The largest supermarket operators cut back on their capital spending as sales declined in the recent economic downturn, and are unlikely to increase spending unless both sales and profitability improve.
That was the opinion of Andrew Wolf, Richmond, Va.-based managing director at BB&T Capital Markets, during a recent SN webinar called “Maximizing Cap-Ex Returns,” sponsored by Cummins-Allison Corp.
These cutbacks in capital spending can be seen at the store level, where supermarket operators are seeking to minimize costs as they “Refresh for Less,” according to two architects from Charlotte-based Little Diversified Architectural Consulting, who also participated in the webinar.
Among a group of the largest chains analyzed by Wolf, spending ramped up significantly, to as much as 4% of sales in 2007, before dropping off dramatically as sales declined, to 2% of sales in 2010.
“Capital expenditures are down significantly since the double whammy of the 2009 recession coupled with food deflation and heightened competition that caused sales to decline,” he said. “And while there has been a modest recovery in sales trends, capital spending is still well below historical trends.”
The five chains analyzed — Kroger Co., Safeway, Supervalu, Whole Foods Market and Publix Super Markets — spent a total of about $4.1 billion on capital expenditures in 2010, down from 2001 spending of nearly $4.8 billion, unadjusted for inflation.
Investments during the decade shifted from new-store growth that actually exceeded population growth, to a focus on remodels.
Kroger, for example, did 50% more remodels in the last half of the last decade than the first half.
Jason Loucks, an architect in the Charlotte office of Little, said many of the new, ground-up stores currently being built are projects that are the result of deals made with developers before the recession.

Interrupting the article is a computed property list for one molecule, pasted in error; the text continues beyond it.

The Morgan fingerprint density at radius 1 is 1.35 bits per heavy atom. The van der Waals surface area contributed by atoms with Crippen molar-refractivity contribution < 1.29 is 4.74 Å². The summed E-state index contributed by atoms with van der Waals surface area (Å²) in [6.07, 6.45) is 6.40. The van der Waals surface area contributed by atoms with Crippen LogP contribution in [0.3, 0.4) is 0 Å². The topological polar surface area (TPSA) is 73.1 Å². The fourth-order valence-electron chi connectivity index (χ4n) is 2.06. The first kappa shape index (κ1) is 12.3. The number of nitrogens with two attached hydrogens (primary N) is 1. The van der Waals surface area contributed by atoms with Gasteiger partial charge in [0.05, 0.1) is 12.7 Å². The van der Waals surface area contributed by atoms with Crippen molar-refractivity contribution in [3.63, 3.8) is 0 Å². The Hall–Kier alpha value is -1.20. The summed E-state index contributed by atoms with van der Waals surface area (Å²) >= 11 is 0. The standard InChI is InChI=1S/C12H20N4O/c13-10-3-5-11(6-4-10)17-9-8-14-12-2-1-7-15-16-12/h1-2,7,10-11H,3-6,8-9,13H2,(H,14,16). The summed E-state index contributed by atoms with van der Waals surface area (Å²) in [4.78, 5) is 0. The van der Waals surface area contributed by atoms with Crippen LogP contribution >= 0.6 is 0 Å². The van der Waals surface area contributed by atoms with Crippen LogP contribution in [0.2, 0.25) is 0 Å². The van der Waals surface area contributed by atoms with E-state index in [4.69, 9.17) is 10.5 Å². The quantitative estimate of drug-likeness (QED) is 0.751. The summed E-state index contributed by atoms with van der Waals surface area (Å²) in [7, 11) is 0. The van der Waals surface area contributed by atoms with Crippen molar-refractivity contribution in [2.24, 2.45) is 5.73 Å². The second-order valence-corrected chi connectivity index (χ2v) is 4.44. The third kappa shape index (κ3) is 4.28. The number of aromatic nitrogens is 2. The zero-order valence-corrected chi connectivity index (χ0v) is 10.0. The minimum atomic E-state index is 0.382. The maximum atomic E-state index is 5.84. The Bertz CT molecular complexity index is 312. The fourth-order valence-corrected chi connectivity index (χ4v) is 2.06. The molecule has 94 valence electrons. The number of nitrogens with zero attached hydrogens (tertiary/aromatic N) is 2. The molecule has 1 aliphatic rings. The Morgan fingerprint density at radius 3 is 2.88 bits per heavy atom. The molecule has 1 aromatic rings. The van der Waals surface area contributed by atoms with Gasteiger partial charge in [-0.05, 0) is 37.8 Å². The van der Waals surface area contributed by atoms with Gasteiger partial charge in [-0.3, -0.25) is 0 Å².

“These projects have been too costly, especially when there is an abundance of prime real estate on the market,” he pointed out, citing the large number of abandoned retail properties in shopping centers around the country. “This vacant tenant space can be obtained at a fraction of the dollar on what it once was worth.”
“Five years ago, a non-conforming space or a space that had not previously been a supermarket would not have been considered,” he added. “It was considered just too costly to add key supermarket components. Now what once was considered nonconforming, is quite a bit easier to accept.”
In order to adapt to such nontraditional spaces, supermarket operators need to be flexible in their prototype designs, noted Henry Kwon, another architect from Little who participated in the webinar.
Operators should be prepared to work around existing equipment and utility rooms, for example, as these can be difficult to relocate. Supermarkets taking over existing structures should also take special note of the loading dock configuration.
“Make sure that location and orientation of the existing loading dock is supportive of store operations,” Kwon said. “The wrong orientation of it can cause a long product distribution flow from receiving area to remaining parts of the store.”
Care should be taken in the placement of floor sinks and freezer slabs and other supermarket design elements to avoid penetration into existing foundation and grade beams, he noted.
In order to “refresh for less,” supermarket operators have scaled back on their remodeling efforts in a number of ways, such as confining to efforts to within the existing four walls, rather than expanding; lengthening the time between remodels; and reducing the scope of remodels.
What was once a high-grade remodel might be reduced to a medium grade, a medium to a low, and a low to a new standard for a low-grade remodel, Loucks explained.
“This approach, though I'm sure is not preferred, allows grocers to live to fight another day, by allowing grocers to stretch their construction dollar just a little bit further,” he said.
Other trends in “refresh for less” remodels include focusing on core elements on the interiors; Kwon suggested simplifying decor and wall finishes by using more branded graphics, signage and paints in lieu of factory-fabricated elements.
Whether remodeling or taking over an existing structure, certain steps can be taken to minimize costs, Loucks and Kwon noted:
• Always conduct an audit of the existing space, including as many of the engineers as possible.
• Obtain “as-built” drawings for the site.
• Minimize plan changes that arise due to lack of up-front planning efforts.
See supermarketnews.com/webinar  for this and previous webinars.